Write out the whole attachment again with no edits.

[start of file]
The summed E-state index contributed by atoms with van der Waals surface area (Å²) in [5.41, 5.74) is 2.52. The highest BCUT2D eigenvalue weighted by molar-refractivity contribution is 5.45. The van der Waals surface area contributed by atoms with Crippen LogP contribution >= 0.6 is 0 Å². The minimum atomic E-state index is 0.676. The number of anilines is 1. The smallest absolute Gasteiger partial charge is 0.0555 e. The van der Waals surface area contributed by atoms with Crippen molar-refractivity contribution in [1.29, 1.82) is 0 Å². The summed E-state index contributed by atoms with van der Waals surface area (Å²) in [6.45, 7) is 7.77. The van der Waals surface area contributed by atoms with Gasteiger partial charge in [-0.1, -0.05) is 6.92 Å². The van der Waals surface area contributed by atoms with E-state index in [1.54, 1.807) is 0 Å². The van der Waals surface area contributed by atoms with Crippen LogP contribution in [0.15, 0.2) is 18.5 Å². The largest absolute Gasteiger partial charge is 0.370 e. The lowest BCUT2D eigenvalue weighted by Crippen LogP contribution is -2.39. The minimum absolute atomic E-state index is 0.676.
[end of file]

The summed E-state index contributed by atoms with van der Waals surface area (Å²) in [5.41, 5.74) is 2.52. The highest BCUT2D eigenvalue weighted by molar-refractivity contribution is 5.45. The van der Waals surface area contributed by atoms with Crippen LogP contribution >= 0.6 is 0 Å². The minimum atomic E-state index is 0.676. The number of anilines is 1. The smallest absolute Gasteiger partial charge is 0.0555 e. The van der Waals surface area contributed by atoms with Crippen molar-refractivity contribution in [1.29, 1.82) is 0 Å². The summed E-state index contributed by atoms with van der Waals surface area (Å²) in [6.45, 7) is 7.77. The van der Waals surface area contributed by atoms with Gasteiger partial charge in [-0.1, -0.05) is 6.92 Å². The van der Waals surface area contributed by atoms with E-state index in [1.54, 1.807) is 0 Å². The van der Waals surface area contributed by atoms with Crippen LogP contribution in [0.15, 0.2) is 18.5 Å². The largest absolute Gasteiger partial charge is 0.370 e. The lowest BCUT2D eigenvalue weighted by Crippen LogP contribution is -2.39. The minimum absolute atomic E-state index is 0.676.